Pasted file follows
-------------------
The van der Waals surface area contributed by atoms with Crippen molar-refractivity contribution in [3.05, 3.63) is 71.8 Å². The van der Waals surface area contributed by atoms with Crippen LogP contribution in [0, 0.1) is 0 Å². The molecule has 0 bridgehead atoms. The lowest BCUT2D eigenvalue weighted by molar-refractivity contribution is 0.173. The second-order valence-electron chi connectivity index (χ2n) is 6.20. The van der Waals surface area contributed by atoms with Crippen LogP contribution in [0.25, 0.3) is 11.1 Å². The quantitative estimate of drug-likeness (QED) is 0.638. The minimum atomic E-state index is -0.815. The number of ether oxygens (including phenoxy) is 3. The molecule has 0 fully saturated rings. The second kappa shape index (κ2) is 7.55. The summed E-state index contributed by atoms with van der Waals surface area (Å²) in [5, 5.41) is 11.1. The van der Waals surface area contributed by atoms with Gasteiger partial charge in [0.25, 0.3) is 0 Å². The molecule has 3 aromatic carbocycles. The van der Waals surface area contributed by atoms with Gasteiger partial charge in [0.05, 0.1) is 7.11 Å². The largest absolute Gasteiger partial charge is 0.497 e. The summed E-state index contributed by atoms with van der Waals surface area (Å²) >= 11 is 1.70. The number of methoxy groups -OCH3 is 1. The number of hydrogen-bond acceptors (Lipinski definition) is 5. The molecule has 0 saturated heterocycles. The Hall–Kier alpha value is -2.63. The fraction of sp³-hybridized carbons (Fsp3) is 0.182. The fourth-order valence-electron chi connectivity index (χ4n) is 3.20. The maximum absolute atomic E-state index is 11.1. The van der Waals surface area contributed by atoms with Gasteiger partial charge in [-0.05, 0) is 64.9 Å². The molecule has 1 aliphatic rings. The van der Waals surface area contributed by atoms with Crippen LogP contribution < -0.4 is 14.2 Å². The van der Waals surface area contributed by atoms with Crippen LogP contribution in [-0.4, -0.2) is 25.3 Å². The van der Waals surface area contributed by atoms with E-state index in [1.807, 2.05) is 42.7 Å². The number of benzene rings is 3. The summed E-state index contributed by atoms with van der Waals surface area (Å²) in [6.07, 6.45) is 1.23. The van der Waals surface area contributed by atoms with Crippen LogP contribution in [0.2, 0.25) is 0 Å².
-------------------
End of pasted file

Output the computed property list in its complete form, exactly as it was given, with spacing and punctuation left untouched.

The van der Waals surface area contributed by atoms with Crippen molar-refractivity contribution in [3.05, 3.63) is 71.8 Å². The van der Waals surface area contributed by atoms with Crippen LogP contribution in [0, 0.1) is 0 Å². The molecule has 0 bridgehead atoms. The lowest BCUT2D eigenvalue weighted by molar-refractivity contribution is 0.173. The second-order valence-electron chi connectivity index (χ2n) is 6.20. The van der Waals surface area contributed by atoms with Crippen LogP contribution in [0.25, 0.3) is 11.1 Å². The quantitative estimate of drug-likeness (QED) is 0.638. The minimum atomic E-state index is -0.815. The number of ether oxygens (including phenoxy) is 3. The molecule has 0 fully saturated rings. The second kappa shape index (κ2) is 7.55. The summed E-state index contributed by atoms with van der Waals surface area (Å²) in [5, 5.41) is 11.1. The van der Waals surface area contributed by atoms with Gasteiger partial charge in [0.25, 0.3) is 0 Å². The molecule has 3 aromatic carbocycles. The van der Waals surface area contributed by atoms with Gasteiger partial charge in [0.05, 0.1) is 7.11 Å². The largest absolute Gasteiger partial charge is 0.497 e. The summed E-state index contributed by atoms with van der Waals surface area (Å²) >= 11 is 1.70. The number of methoxy groups -OCH3 is 1. The number of hydrogen-bond acceptors (Lipinski definition) is 5. The molecule has 0 saturated heterocycles. The Hall–Kier alpha value is -2.63. The fraction of sp³-hybridized carbons (Fsp3) is 0.182. The fourth-order valence-electron chi connectivity index (χ4n) is 3.20. The maximum absolute atomic E-state index is 11.1. The van der Waals surface area contributed by atoms with Gasteiger partial charge in [-0.05, 0) is 64.9 Å². The molecule has 1 aliphatic rings. The van der Waals surface area contributed by atoms with Crippen LogP contribution < -0.4 is 14.2 Å². The van der Waals surface area contributed by atoms with Crippen LogP contribution in [-0.4, -0.2) is 25.3 Å². The van der Waals surface area contributed by atoms with E-state index in [1.807, 2.05) is 42.7 Å². The number of benzene rings is 3. The summed E-state index contributed by atoms with van der Waals surface area (Å²) in [6.07, 6.45) is 1.23. The van der Waals surface area contributed by atoms with Crippen LogP contribution in [0.2, 0.25) is 0 Å².